India's Kingfisher Airlines CEO urges staff to return to work

* Kingfisher faces govt deadline to explain why it shouldnot be shut

* Kingfisher yet to get lifeline from any investor * Shares fall by daily limit for eighth session

NEW DELHI, Oct 10 (Reuters) - The CEO of India's KingfisherAirlines Ltd , grounded since the start of the month,urged striking employees to return to work as the carrierscrambled to find solutions to its cash flow problems.

Shares in the carrier fell 5 percent, their daily limit, forthe eighth straight session on Wednesday as investors lose hopethat the airline controlled by liquor baron Vijay Mallya willget a lifeline from a foreign airline or another saviour.

The carrier has until the end of next week to explain to thegovernment why it should not be shut.

"Without all of you, without exception, coming back to work,we will have no way forward," CEO Sanjay Aggarwal said in aletter to employees on Tuesday.

"We have been working relentlessly to try and rectify thissituation, and that too against all odds," Aggarwal wrote in theletter seen by Reuters.

Kingfisher has so far failed in its long-running search foran investor and is $2.5 billion in debt by one estimate. Thecarrier has grounded its fleet since Oct. 1 after an employeeprotest turned violent.

Staff, who have not been paid for seven months, held protestmarches late last week after what police said was the suicide ofa Delhi-based employee's wife worried about her family'sprecarious finances.

Meetings last week between the carrier and pilots andengineers demanding their back pay failed to reach an agreement.

Late on Friday, India's aviation regulator sent a"show-cause" notice to Kingfisher asking why its license to flyshould not be cancelled after failing to provide a "safe,efficient and reliable service."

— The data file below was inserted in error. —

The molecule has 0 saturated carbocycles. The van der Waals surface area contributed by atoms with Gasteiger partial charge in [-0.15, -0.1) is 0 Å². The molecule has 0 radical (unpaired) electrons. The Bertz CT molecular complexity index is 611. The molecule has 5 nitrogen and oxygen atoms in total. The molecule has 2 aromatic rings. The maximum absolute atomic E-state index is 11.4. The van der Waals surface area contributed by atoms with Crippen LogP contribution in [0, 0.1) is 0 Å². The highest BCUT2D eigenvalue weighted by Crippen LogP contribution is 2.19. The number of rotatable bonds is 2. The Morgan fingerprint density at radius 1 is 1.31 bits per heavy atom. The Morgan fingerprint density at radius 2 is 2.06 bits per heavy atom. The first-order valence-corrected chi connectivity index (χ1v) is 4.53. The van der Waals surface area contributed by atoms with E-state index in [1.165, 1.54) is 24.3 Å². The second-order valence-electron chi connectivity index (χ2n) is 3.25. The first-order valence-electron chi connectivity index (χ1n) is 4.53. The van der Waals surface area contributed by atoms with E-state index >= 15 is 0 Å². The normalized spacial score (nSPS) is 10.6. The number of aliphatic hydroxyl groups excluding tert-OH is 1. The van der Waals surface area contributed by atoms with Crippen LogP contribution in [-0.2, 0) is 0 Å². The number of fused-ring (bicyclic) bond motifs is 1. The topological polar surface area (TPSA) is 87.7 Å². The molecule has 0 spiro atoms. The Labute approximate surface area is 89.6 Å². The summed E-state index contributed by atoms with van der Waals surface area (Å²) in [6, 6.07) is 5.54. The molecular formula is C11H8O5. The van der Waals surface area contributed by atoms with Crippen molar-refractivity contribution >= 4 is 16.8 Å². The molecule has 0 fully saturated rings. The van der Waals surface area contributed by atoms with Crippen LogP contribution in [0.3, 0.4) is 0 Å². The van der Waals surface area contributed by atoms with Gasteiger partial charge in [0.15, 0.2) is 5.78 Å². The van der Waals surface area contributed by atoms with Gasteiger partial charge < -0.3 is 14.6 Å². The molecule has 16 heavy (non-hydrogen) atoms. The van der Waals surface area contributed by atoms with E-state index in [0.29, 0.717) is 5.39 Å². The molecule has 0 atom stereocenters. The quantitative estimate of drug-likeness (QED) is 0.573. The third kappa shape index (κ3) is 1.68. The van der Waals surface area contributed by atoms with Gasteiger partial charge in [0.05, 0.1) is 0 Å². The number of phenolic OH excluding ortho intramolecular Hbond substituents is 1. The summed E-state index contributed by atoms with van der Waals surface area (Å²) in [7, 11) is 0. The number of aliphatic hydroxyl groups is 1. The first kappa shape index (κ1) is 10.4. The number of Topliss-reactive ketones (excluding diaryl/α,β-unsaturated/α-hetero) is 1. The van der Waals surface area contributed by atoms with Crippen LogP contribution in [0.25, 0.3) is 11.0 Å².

The airline was given 15 days to respond.

The regulator has also asked Kingfisher to stop sellingtickets until its concerns are resolved.

"We are aware it is a big ask, but no potential investorwill put his money in an airline that is not operational.Neither will our esteemed guests come back to us unless wecommence operations soon," Aggarwal wrote to staff.

Kingfisher, once India's second-biggest airline, last weekextended what it has described as partial lock-out until Oct.12.

India recently allowed foreign airlines to buy a maximum 49percent stake in local carriers, a move long lobbied for byKingfisher, although no airline has publicly expressed aninterest in investing in Kingfisher.

Mallya's United Spirits Ltd and Diageo Plcrecently confirmed long-rumoured talks for the UK giant to takea stake in India's dominant whisky maker, which could make iteasier for Mallya to find funds to rescue Kingfisher.

Since India's investment policy change, "the dialogue withpotential investors has gathered momentum," Aggarwal said.

"Even non-strategic investors are showing interest ininvesting in Kingfisher Airlines, which is a good sign."

Kingfisher has never made money since its launch in 2005,and before grounding its fleet last week, it was flying just 10planes out of fleet that numbered 64 a year ago.

(Reporting by Anurag Kotoky; Editing by Tony Munroe and RyanWoo)

((anurag.kotoky@thomsonreuters.com)(+91 11 4178 1024)(ReutersMessaging: anurag.kotoky.thomsonreuters.com@reuters.net))